September 7, 2007


Several stories over the last few days have me thinking about ethics. GOP Boss Henry Wojtaszek held a forum earlier this week for some elected officials and appointees to boards like the IDA, Community College, Bridge Comission with the former head of the State Ethics Commission to discuss dos and don'ts.

At the same time, the Buffalo News was praising Buffalo Mayor Byron Brown for firing a public works employee who was accused of taking junkets from a contractor who did work with the city.

Then we have the Pat Schrader cover up and Scott Leffler's show on WLVL yesterday that raised the topic of "us" and "them." Leffler raised the issue of whether the "elite" in our community get to play by their own set of rules.

Hovering over all of this is the continuing saga of the Spitzer scandal with the state's Inspector General doing her best "I don't know nuttin" perfomance yesterday.

I'm always left wondering is it that hard to be on the side of good? Do people in positions of influence lose perspective? Is there a lack of common sense to the process?

Shouldn't acting ethically be pretty easy?


Pirate's Code said...

Is it hard to be on the side of good? To answer the question indirectly, it is increasingly hard to decide WHICH side is good. Niagara County is a microcosim of politics everywhere, I think -- if the other side proposed it, it must be bad.

Do people in positions of influence lose perspective? Yes. Again, the partisanship factor, I think, causes this. "I can't support what so-and-so is proposing because he/she is in the other party, and my party will kill me for 'crosssing the line' if I do." It happens...far too often.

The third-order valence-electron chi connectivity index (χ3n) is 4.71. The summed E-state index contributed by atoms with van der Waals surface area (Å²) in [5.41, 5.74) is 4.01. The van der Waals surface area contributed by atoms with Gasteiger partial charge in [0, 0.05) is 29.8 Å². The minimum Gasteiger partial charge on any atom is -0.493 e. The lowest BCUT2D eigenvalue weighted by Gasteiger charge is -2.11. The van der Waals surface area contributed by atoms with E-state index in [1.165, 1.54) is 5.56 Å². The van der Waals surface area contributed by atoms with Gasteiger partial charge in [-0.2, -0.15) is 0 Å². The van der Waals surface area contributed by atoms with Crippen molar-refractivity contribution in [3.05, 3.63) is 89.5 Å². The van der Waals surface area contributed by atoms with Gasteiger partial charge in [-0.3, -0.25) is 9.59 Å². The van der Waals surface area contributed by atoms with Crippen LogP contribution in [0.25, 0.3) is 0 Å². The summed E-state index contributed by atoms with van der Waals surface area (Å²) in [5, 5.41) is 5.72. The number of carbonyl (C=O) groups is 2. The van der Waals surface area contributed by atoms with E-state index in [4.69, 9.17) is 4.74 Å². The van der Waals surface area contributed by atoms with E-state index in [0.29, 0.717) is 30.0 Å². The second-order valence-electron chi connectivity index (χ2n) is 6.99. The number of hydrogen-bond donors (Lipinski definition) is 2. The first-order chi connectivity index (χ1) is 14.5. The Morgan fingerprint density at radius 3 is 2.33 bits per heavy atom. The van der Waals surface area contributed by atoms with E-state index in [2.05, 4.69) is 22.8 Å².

Is there a lack of common sense to the process? See above.

Ethics, however, should be politics proof. Right and wrong are often easy to discern, but if you aren't sure, ask. Then ask again.

cg466 said...

A politician deals in evil.

turk 182 said...

Ethics absolutely should be politics proof, but I think some of this stuff has gotten way out of hand.

Taking a politican on a junket to St. Andrew's to play golf is wrong.

But what's wrong with playing golf locally to discuss some issues? It's the way business gets done and everyone knows it.

I'm tired of so-called good government types who think everyone is on the take and everything is a scandal.

What it does is desensitize the public for when we moral outrage is indeed warranted. We are left with the feeling that they're all crooked or they all do it.

Scott Leffler said...

It SHOULD be ... but I can also understand how it's not. You get elected of office and hope to get a bunch of good things done for your consituency. And early on you put forth bills that you want passed ... and they get stuck in committee. Then a senior member says, "hey, we can help you out with that, but you've got to vote for this." And even though you don't like the bill they want approved, you vote for it cause it will move forward your bill, which is good for your constituents. And then they say, "hey, you've got some great ideas. help us do X and you can really go far." And you go along cause if you gain power, you can help your constituents. And next thing you know, you're playing along and voting for every bad bill. And using every dirty trick. And you're one of "them."

The slippery slope does exist.

Fed Up said...

I actually think the ethics in Niagara County may have improved. You don't have the old sheriff in trouble. You don't have the old IDA counsel filling his pockets with both hands. The out and out corruption seems to have subsided. I guess only in Niagara County does that count as progress.

Pirate's Code said...

Turk raises an interesting point about the appearance of impropriety becoming, in the eyes of many, actual impropriety -- even if it is harmless.

The easiest solution? If an elected or appointed official is asked to play golf or go to dinner or have cocktails, for instance, say yes but pay for your share out of your own pocket.

That would, I think, shut most people up who might want to cry "scandal!!!"

Larry S said...

No matter what layer of government someone serves in, there always going to be ethical questions raised.

Unfortunately, too many times one side will lob an allegation of an ethical violation against the "other side" simply because it makes good press.

Unfortunately, the local media seems all to intent on publishing these unfounded accusations, without basis or merit, and regardless of the potential damage done to the target of the lob.